[Source: “U.S. nuke regulators weaken safety rules,” by the Associated Press, June 20, 2011]

As Harry Shearer says, “Safe! Clean! Too cheap to meter! Our friend, the atom.”

Tracking Michael
Posted on October 1st, 2010 at 3:04 am by dr.hoo

Sifting through a bunch of data viz projects for a project I’m working on. Came across this one that is like no other I’ve seen yet.

On May 4th, 2007, we asked internet users to help isolate Michael Jackson’s white glove in all 10,060 frames of his nationally televised landmark performance of Billy Jean. 72 hours later 125,000 gloves had been located. wgt_data_v1.txt (listed below) is the culmination of data collected. It is released here for all to download and use as an input into any digital system. Just as the data was gathered collectively it is our hope that it will be visualized collectively. Please email links to your apps, video, source code, and/or screen shots to evan[at]eyebeam[dot]org. Work will be exhibited in an online gallery and depending on popularity and interest potentially in a forthcoming physical gallery exhibition as well. Huge thanks to everyone that contributed to the data collection.

Be sure and watch the video to see some of the crazy and not so crazy uses for all that tracking data.

Augmented City 3D
Posted on September 28th, 2010 at 3:14 pm by dr.hoo

Another cool AR simulation from Keiichi Matsuda: Augmented City 3D. Lots of cool motion tracking.

More on his site here.

via io9

“I Watched the Sun Set, Listening to the Colors Change…”
Posted on September 20th, 2010 at 4:08 pm by Steve

Austin Seraphin (who is nearly blind) describes the revelation of using an iPhone with Voice Over functionality:

I spent ten minutes looking at my pumpkin plants, with their leaves of green and lemon-ginger. I then roamed my yard, and saw a blue flower. I then found the brown shed, and returned to the gray house. My mind felt blown. I watched the sun set, listening to the colors change as the sky darkened.

It’s inspiring that the Apple engineers and developers are working hard to make their devices and software accessible to the widest possible number of people.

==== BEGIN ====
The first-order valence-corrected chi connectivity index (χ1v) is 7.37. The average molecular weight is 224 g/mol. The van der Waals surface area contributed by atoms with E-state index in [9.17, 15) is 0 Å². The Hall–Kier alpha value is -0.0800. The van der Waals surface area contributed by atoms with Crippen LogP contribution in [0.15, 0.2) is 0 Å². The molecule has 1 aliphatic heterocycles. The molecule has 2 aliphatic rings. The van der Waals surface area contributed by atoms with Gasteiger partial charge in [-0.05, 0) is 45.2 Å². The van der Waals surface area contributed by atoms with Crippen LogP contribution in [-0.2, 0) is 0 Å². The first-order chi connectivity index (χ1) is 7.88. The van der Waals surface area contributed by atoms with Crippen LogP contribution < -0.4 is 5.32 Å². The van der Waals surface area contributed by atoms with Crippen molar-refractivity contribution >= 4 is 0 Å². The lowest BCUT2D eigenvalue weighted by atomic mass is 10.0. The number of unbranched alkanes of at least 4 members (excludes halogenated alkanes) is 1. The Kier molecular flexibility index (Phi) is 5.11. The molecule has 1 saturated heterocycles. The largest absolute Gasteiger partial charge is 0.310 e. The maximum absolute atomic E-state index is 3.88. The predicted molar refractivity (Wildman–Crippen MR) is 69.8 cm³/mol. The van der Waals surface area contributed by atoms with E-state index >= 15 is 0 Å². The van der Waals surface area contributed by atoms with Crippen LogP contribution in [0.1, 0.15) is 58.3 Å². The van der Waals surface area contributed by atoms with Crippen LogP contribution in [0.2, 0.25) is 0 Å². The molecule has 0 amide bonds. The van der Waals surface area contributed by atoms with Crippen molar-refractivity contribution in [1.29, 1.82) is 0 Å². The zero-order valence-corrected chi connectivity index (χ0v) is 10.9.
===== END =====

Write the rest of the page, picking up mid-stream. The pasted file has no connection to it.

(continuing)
Knobs and Dials – Yummy!!!!
Posted on September 6th, 2010 at 1:43 pm by dr.hoo

You know how dun like dem knobs and dials. Dark Roasted Blend has an awesome collection of the,

Including this virtual cockpit of the Space Shuttle:

Authority, Control, and Trust in Human-Machine Systems
Posted on May 13th, 2010 at 1:58 pm by Steve

Automated systems in aircraft reduce some risks at the cost of increasing other risks. Incorrect or inconsistent applications of automation to complex human-machine systems can have unexpected and even deadly consequences.

NASA Ames Research facility has done a lot of thinking about the proper ways to design these systems. Dr. Charles Billings, in particular, has published a number of excellent papers on the subject. Here’s an excerpt from his 1995 paper, “Human-Centered Aviation Automation: Principles and Guidelines”, where he asks (and answers) a fundamental design question:

If the human operator cannot effectively oversee and retain management authority over his tools, he has lost authority over the entire operation. Will this be a tenable situation?

I believe it comes down to a matter of trust. Will we provide pilots with full authority, train them carefully, and trust them to do “the right thing”, whatever it is in particular circumstances? Or will we circumscribe pilot authority by making it impossible to damage the airplane, and in the process perhaps make it impossible to use its ultimate capabilities if they really need them…? My bias, based on a number of cases in which pilots have been able to recover from extreme emergencies, and other cases in which they did not recover but could have had they used all available resources, is that command authority should be limited only for the most compelling reasons, and only after extensive consultation with both test and line pilots or controllers at “the sharp end” of the system.